In their work with clients, humanistic counselors create a therapeutic environment that is characterized by the cotmselor’s genuineness, empathie understanding, and “unconditional positive regard” (Rogers, 1957, p. 96). Together, these three conditions coalesce to provide “the necessary and sufficient conditions” (1957, p. 96) that Rogers hypothesized as key factors in fostering clients’ healthy development and healing.

In addition to being used in individual and group counseling settings, humanistic principles have also been applied in educational settings as well as in organizational consultation (Hoffman, 1988) and social justice and peace initiatives. Regarding the latter point, Kirschenbaum (2007) de- scribed how Carl Rogers used humanistic principles and practices when working to promote peace in nations stricken hy violence. Rogers’s work in this area resulted in his nomination for the Nobel Peace Prize in 1987 (Kirschenbaum, 2007).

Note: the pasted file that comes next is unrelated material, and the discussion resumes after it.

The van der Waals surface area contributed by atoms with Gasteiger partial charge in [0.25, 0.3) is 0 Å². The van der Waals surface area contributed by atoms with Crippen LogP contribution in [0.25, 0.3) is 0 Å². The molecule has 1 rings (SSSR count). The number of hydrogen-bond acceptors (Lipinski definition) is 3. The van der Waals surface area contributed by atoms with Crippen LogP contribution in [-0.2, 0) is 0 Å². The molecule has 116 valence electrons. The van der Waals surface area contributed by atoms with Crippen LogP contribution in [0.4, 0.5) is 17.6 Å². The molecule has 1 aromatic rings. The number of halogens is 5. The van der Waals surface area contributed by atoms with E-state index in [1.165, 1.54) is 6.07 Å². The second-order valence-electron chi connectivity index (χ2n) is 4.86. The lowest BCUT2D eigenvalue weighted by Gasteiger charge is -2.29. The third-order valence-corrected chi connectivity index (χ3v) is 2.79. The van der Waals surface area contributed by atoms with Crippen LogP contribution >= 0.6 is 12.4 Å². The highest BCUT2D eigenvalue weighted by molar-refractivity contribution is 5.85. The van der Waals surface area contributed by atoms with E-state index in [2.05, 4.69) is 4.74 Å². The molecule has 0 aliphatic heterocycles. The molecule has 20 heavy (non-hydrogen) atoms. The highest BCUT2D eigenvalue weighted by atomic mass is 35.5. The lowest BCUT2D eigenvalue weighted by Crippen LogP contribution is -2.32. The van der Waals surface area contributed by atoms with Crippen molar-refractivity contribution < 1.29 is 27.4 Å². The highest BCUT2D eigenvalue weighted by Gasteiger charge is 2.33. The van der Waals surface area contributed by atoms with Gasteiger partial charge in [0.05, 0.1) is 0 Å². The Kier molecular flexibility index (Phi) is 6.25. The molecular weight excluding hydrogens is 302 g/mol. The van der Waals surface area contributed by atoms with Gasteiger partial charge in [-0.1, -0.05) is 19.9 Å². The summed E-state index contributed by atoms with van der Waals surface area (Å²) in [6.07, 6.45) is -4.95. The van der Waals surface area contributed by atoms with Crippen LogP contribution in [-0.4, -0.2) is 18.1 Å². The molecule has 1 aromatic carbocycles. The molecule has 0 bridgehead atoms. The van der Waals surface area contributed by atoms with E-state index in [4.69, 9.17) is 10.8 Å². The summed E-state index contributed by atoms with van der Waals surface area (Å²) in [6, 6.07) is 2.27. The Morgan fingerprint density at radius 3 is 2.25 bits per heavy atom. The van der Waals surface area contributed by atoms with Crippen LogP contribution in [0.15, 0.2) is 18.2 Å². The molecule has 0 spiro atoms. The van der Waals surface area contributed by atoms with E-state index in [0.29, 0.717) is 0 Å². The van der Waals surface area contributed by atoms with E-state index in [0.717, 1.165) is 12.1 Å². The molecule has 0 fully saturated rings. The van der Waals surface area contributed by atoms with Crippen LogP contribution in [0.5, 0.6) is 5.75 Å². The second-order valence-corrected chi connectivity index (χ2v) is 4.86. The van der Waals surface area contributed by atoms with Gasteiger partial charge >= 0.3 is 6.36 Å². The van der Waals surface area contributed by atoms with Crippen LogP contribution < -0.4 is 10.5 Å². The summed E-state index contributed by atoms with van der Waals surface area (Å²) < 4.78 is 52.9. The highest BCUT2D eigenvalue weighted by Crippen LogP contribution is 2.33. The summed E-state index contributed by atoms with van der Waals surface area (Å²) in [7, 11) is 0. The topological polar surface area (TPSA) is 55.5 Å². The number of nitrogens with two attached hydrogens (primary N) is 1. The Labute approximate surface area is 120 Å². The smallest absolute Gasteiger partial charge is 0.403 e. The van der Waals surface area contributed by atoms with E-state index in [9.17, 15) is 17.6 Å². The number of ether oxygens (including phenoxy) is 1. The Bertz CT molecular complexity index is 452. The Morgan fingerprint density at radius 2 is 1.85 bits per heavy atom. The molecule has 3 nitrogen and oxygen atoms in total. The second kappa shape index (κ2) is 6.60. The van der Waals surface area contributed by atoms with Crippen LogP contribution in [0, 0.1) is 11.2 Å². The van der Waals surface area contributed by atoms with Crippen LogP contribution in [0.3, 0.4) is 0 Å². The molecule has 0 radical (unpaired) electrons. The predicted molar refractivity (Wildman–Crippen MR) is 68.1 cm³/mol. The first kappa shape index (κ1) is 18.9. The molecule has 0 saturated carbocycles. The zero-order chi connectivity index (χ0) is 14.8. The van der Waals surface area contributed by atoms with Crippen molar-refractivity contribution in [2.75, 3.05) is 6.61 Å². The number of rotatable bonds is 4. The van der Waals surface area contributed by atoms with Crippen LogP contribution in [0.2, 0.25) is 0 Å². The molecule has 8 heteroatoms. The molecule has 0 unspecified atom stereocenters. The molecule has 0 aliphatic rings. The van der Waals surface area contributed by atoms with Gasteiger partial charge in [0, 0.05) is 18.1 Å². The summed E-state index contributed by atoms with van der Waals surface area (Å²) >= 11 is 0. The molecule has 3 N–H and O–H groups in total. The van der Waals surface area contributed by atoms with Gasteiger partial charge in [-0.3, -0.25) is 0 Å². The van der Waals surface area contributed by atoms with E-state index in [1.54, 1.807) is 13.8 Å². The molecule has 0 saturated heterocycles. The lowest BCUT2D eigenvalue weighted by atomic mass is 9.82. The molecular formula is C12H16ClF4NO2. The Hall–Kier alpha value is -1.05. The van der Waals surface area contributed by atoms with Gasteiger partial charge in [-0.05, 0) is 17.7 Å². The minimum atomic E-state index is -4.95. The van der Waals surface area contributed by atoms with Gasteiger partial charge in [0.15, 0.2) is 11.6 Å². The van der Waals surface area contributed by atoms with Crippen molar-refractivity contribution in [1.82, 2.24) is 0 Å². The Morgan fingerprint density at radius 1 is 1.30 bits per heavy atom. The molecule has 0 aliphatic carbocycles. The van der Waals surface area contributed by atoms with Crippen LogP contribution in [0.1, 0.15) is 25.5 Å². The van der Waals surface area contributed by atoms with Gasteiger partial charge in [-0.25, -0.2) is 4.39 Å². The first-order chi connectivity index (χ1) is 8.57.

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The impact of the humanistic movement in general and Rogers’s contribu- tions in addressing peace and social justice issues in particular have been complemented and extended by advances within the h u m a n i s t i c – existential paradigm as well as other newly developing forces in the mental health professions. Among these complementary forces was the emergence of feminist counseling and therapy models during the 1960s and 1970s.

FEMINISM AND FEMINIST GOUNSELING

Feminist counseling and therapy is grounded in an understanding that people develop within a sociopolitical context that privileges men at the expense of women’s and men’s psychological, social, economic, and po- litical development. In addition, recognizing that the personal is political, a key construct in feminism and feminist counseling, feminist counseling and therapy recognizes that individual and social change are mutually interdependent (Evans, Kincade, Marbley, & Seem, 2005).